Kim Folsom knows what it means to be a Black woman entrepreneur. Even after founding and running seven successful businesses, she still feels “like a square peg in a round hole,” she says.
Yet Folsom is representative of what it will take to use capital in innovative and transformative ways to create broader systems change. Her latest venture, Founders First, explores the use of an alternative investment structure to aid in closing racial wealth gaps. Folsom supports under-funded, service-based small businesses to access the capital they need to grow.
Founders First does this using a revenue-based financing model as a promising alternative to traditional methods like venture capital and bank loans. Revenue-based financing (or “RBF”) is an alternative funding model that mixes some aspects of debt and equity, and that can be acquired quickly and repaid by the business based on their monthly or annual revenue targets. RBF is structured as a loan, but returns are tied directly to the company’s performance, which is more like equity. Like debt, this means there is no dilution of ownership and control since RBF investors are not purchasing a stake in the company.
Folsom says that this RBF model works well for businesses without many assets, which frequently are service-based businesses. Founders of color are more likely to start service-based businesses because they have fewer assets to put into a company, due to the historical and existing barriers in place for people of color to accumulate generational wealth. These businesses that Founders First serves traditionally do not have many financing options for growth.
Folsom and Founders First have found success in this innovative model. The businesses in the Founders First portfolio have seen a 65% increase in revenue, over half have developed new revenue streams, and have created over 400 jobs in total.
Folsom says her success with RBF “show[s] the doubters that there is value in this type of market.” Because of the tie to revenue, the model encourages investors to engage more fully in the business operations and support them when there’s a slowdown. During the beginning of the COVID-19 pandemic, cashflows slowed, but there was heightened interest from investors in helping the businesses improve their sales.
As a fund manager of color, Folsom struggled to raise her capital for the same reasons the companies she supports struggle. There is a perception that they are a “riskier” investment, despite Folsom’s track record of success. That, coupled with less wealth accumulated within communities of color, makes it more difficult for people like Folsom to raise the capital needed.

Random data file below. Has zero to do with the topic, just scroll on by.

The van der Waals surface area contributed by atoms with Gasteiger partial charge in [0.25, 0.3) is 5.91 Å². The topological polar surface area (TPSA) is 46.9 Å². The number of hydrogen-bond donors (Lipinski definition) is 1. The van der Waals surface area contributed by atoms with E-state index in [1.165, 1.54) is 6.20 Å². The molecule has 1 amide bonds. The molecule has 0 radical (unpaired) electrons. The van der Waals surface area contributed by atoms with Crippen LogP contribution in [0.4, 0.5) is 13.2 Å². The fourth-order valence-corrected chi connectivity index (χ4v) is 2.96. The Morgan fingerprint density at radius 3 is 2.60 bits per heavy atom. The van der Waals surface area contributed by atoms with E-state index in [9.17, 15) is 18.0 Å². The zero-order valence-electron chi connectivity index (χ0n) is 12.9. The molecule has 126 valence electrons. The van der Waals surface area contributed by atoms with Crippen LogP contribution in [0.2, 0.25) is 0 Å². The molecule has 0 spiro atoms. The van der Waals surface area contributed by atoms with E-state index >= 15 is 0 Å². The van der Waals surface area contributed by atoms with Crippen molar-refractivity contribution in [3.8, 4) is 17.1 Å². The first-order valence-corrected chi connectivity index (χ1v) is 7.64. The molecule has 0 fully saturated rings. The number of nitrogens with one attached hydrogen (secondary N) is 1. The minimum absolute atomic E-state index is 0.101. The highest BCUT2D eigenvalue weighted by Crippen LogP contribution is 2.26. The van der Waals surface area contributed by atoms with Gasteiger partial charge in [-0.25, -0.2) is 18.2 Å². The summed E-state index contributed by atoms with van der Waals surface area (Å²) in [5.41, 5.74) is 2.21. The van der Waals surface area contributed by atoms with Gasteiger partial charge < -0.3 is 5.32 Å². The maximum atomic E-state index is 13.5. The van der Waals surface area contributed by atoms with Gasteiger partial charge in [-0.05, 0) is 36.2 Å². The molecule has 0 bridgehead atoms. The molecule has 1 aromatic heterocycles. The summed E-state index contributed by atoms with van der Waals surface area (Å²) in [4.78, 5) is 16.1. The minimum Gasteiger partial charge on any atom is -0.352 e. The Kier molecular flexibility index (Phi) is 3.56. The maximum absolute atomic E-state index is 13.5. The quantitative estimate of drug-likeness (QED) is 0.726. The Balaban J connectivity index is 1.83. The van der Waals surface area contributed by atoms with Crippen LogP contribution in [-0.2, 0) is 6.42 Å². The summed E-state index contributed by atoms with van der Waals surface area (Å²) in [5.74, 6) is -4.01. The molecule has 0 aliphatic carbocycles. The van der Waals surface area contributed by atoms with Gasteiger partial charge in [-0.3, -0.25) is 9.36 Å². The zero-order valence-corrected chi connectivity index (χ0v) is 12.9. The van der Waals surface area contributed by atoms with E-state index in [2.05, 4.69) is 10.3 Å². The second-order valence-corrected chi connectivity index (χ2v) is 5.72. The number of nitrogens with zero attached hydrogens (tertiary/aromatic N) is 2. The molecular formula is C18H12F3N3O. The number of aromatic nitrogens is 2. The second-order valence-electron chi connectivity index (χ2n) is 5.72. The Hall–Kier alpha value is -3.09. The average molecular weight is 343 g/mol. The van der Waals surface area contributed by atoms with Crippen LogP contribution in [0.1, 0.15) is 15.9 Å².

“It takes four times as long for fund managers of color to close a fund,” Folsom said. “Systemic issues are much more significant for fund managers of color. Majority-led [white] funds are created from their wealth. These fund managers have likely launched a company, and then they have a network of people to help that company get acquired. This is a huge wealth event for them. This wealth is then put into their first fund, and they can get another $3 million from someone else in their network. [Fund managers of color] don’t have the big exit of capital to run against.”
The alignment in mission and purpose not only made Founders First a compelling investment for the Blended Catalyst Fund but also offered Living Cities a valuable reference for further development of the Capital for the New Majority team’s investing body of work. Folsom said that the investment from Living Cities helped validate her model and bring others on board to support her work.
“Systemic issues are much more significant for fund managers of color. Majority-led [white] funds are created from their wealth.”
Ultimately, Folsom hopes that the RBF model will become mainstream as a way to help businesses that are somewhat in the “shadows” right now, unable to access traditional financing and grow accordingly. She likened it to a person only being able to play little league baseball, and never being able to “go pro”.
“My hope is that what we are doing with Founders First will be like what Elon Musk did with the environment and electric cars,” said Folsom. “There’s lots of focus on tech-related things in investing, but not the mainstream businesses. Because of systemic issues [entrepreneurs of color] can’t start tech businesses, but start more mainstream types of businesses. These businesses aren’t going anywhere just like electric cars aren’t going to go away.”